Recovering: Mapping the Spatial Presence of Ghosts at an Unmarked Burial Site in County Cork, Ireland


  • Rachel Andrews NUI Galway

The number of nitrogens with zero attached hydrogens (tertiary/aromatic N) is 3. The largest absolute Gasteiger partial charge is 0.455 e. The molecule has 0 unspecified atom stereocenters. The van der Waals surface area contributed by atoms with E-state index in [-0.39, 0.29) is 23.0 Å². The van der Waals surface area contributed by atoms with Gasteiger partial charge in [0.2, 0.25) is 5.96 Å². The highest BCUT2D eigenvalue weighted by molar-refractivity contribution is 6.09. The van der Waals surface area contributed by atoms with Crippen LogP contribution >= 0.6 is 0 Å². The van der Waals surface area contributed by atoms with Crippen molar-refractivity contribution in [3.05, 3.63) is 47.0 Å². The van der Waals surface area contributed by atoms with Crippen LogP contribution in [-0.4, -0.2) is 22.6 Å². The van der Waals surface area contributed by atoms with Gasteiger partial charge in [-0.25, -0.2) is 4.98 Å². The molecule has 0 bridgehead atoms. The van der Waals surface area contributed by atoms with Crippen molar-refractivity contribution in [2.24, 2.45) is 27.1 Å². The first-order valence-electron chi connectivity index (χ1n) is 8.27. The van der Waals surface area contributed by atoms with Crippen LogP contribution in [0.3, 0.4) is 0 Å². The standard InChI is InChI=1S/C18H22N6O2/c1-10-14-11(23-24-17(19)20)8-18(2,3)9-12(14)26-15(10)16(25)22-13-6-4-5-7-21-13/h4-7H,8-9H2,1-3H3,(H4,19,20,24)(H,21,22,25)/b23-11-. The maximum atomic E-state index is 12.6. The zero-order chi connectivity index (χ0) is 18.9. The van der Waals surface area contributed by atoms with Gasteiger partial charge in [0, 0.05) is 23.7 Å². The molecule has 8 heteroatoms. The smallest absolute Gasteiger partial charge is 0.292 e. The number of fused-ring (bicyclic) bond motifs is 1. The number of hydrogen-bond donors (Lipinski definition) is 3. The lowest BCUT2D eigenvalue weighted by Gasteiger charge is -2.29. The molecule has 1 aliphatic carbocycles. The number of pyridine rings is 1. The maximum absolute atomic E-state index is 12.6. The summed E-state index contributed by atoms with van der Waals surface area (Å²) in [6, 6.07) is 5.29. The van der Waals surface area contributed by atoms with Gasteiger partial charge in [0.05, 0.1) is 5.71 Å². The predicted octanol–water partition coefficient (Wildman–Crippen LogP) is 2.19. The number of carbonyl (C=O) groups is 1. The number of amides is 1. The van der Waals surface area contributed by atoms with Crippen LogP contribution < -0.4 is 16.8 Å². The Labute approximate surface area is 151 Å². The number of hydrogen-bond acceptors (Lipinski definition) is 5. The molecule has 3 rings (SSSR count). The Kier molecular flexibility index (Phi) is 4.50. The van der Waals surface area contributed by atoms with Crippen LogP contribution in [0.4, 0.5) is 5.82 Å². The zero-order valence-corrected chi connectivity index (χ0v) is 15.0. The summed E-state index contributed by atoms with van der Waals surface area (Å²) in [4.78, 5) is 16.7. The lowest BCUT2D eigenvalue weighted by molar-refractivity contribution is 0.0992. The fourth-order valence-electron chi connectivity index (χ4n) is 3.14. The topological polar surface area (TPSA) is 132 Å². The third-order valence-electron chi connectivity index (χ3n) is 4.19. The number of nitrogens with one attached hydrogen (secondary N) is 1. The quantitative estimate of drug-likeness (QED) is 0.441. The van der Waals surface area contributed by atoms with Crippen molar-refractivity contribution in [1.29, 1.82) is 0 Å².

This article invites readers to reflect on the unmarked Famine Graveyard on Carr’s Hill, County Cork, where around 30,000 famine victims are buried, along – it is likely – with the remains of many children whose mothers were in the Bessborough Mother and Baby Home in Cork. Deep mapping provides the methodological blueprint for the exploration of this site, and the article will draw on the work of Gordon, Till and others, in its consideration of the process of deep mapping as a means of creating “the spaces and times for ghosts” (Till, 2010 p.7). The article contextualizes the project with reference to key works in culture (visual arts, literature) and it documents the author's own mixed ethnographic and artistic research methods, which include the process of writing live on site. It argues that the inclusion of a creative non-fiction response to the site is a crucial factor in exploring its meaning, and suggests that it is this creative work, underpinned by academic scholarship, which is best-placed to offer examples of the way a present and future society can begin to engage with this liminal and still traumatic territory.